Wednesday, December 28, 2016
KEY LARGO — The Monroe County Commission recognized Pumpout USA for an environmental milestone. This month the mobile vessel pump-out service collected its 1 millionth gallon of sewage under the county’s free service for boats anchored in Florida Keys waters.
It would take a pool 267 feet long (nearly the length of a football field), 50 feet wide and 10 feet deep to hold 1 million gallons, according to the U.S. Geological Survey.
The milestone occurred on Dec. 8, when Pumpout USA removed the human waste from a 49-foot schooner named S/V Bliss that is owned by Rhon Opiela and anchored off Fleming Key in Key West Harbor.
The program, funded by the state and county, has been free to boaters from Key Largo to Key West since its inception in January 2013. Pumpout USA properly disposes of the sewage at marina facilities throughout the county.
At the Dec. 14 commission meeting in Key Largo, Rich Jones, senior administrator of Monroe County’s Marine Resources Office, presented Pumpout USA president Donnie Brown with a “golden toilet” paper weight that reads: “No. 1 in the business of No. 2.” Jones also presented him with a plaque.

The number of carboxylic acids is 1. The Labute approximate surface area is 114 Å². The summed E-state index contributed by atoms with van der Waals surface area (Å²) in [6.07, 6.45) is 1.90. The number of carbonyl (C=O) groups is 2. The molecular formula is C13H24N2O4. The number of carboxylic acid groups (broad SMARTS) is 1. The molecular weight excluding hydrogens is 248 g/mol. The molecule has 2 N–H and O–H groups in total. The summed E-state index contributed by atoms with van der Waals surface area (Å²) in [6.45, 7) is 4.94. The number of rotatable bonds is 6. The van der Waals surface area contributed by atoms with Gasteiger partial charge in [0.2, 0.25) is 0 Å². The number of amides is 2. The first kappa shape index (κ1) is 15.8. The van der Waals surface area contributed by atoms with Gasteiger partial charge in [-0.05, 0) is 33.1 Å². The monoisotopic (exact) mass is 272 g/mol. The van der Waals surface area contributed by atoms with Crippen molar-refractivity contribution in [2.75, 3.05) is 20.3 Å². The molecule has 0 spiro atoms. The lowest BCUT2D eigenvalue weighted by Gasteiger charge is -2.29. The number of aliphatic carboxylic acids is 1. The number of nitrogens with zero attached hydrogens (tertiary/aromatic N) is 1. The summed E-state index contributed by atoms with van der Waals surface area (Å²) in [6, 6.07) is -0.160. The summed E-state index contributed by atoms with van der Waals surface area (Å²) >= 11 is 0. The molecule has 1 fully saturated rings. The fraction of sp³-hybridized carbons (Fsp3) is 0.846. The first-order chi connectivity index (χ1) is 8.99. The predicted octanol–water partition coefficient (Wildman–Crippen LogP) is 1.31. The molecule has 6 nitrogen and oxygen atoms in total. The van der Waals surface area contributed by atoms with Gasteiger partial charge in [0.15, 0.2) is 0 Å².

Over the past four years, Pumpout USA has steadily increased its registered customer base to 2,182. Pumpout USA now has seven boats that operate throughout the island chain. Six can hold 350 gallons of sewage and a smaller one launched from boat ramps holds 200 gallons, said John Andzelik, supervising captain of Pumpout USA.
Before the contracted service began in 2013, the county operated one pump-out vessel in Key Largo, and the Lower Keys had a couple of privately operated sewage pump-out boats that operated sporadically and in limited locations, charging up to $25 per pump out.
In 2013, the county partnered with the Florida Department of Environmental Protection to start the Keys-wide pump out program. The county provided start-up funds of $98,000 for the first quarter of the service. The DEP provided funding through its Clean Vessel Act Program. In September 2014, the county commission approved an extension of the program through 2016.
In July, with the state providing $500,000 to operate the program for one more year, the county again approved an extension of the program and approved keeping it free to boaters. Pump-outs now run about 1,600 to 2,000 per month in the program.
The state’s contribution pays for 92 percent of the program for a one-year period that began July 1. The other funding for the pump-out service, which costs $729,800 for the year, comes from a CVA grant of $172,350 and the county’s match of that grant of $57,000, which comes from boater improvement funds generated from boat registration fees.
Boaters can call 305-900-0263 to schedule a pump-out, or they can register online for routine pump-pout service at po-keys.com.